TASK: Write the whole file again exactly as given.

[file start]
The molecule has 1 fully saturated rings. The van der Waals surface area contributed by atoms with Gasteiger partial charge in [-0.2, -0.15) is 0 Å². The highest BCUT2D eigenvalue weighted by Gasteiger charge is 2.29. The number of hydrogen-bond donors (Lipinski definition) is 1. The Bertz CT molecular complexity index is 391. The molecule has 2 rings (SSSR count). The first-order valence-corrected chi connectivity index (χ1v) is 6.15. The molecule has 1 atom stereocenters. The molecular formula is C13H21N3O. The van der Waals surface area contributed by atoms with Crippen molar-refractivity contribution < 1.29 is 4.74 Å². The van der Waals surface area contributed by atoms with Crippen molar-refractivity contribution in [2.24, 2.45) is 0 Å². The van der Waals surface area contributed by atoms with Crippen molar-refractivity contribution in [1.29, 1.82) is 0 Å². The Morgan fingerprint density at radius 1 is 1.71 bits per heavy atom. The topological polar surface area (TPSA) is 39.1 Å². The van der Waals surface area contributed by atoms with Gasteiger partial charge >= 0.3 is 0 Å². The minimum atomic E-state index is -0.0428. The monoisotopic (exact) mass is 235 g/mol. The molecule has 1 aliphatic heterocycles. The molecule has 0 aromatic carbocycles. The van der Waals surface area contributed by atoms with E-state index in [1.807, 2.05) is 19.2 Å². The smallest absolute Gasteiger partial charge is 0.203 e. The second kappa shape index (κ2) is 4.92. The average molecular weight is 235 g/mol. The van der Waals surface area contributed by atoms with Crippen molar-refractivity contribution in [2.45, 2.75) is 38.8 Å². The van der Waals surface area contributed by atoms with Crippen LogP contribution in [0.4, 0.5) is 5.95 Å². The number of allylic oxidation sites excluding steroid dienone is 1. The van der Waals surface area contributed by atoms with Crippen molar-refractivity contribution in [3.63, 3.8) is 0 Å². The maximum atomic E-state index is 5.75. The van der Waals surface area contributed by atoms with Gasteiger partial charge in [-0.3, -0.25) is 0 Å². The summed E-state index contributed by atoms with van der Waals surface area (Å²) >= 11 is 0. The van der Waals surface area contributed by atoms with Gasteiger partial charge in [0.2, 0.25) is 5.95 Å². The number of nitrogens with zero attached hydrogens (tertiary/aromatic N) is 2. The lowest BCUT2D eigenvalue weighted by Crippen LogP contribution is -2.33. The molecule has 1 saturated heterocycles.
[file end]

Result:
The molecule has 1 fully saturated rings. The van der Waals surface area contributed by atoms with Gasteiger partial charge in [-0.2, -0.15) is 0 Å². The highest BCUT2D eigenvalue weighted by Gasteiger charge is 2.29. The number of hydrogen-bond donors (Lipinski definition) is 1. The Bertz CT molecular complexity index is 391. The molecule has 2 rings (SSSR count). The first-order valence-corrected chi connectivity index (χ1v) is 6.15. The molecule has 1 atom stereocenters. The molecular formula is C13H21N3O. The van der Waals surface area contributed by atoms with Crippen molar-refractivity contribution < 1.29 is 4.74 Å². The van der Waals surface area contributed by atoms with Crippen molar-refractivity contribution in [2.24, 2.45) is 0 Å². The van der Waals surface area contributed by atoms with Crippen molar-refractivity contribution in [1.29, 1.82) is 0 Å². The Morgan fingerprint density at radius 1 is 1.71 bits per heavy atom. The topological polar surface area (TPSA) is 39.1 Å². The van der Waals surface area contributed by atoms with Gasteiger partial charge >= 0.3 is 0 Å². The minimum atomic E-state index is -0.0428. The monoisotopic (exact) mass is 235 g/mol. The molecule has 1 aliphatic heterocycles. The molecule has 0 aromatic carbocycles. The van der Waals surface area contributed by atoms with E-state index in [1.807, 2.05) is 19.2 Å². The smallest absolute Gasteiger partial charge is 0.203 e. The second kappa shape index (κ2) is 4.92. The average molecular weight is 235 g/mol. The van der Waals surface area contributed by atoms with Crippen molar-refractivity contribution in [2.45, 2.75) is 38.8 Å². The van der Waals surface area contributed by atoms with Crippen LogP contribution in [0.4, 0.5) is 5.95 Å². The number of allylic oxidation sites excluding steroid dienone is 1. The van der Waals surface area contributed by atoms with Crippen molar-refractivity contribution in [3.63, 3.8) is 0 Å². The maximum atomic E-state index is 5.75. The van der Waals surface area contributed by atoms with Gasteiger partial charge in [-0.3, -0.25) is 0 Å². The summed E-state index contributed by atoms with van der Waals surface area (Å²) >= 11 is 0. The van der Waals surface area contributed by atoms with Gasteiger partial charge in [0.2, 0.25) is 5.95 Å². The number of nitrogens with zero attached hydrogens (tertiary/aromatic N) is 2. The lowest BCUT2D eigenvalue weighted by Crippen LogP contribution is -2.33. The molecule has 1 saturated heterocycles.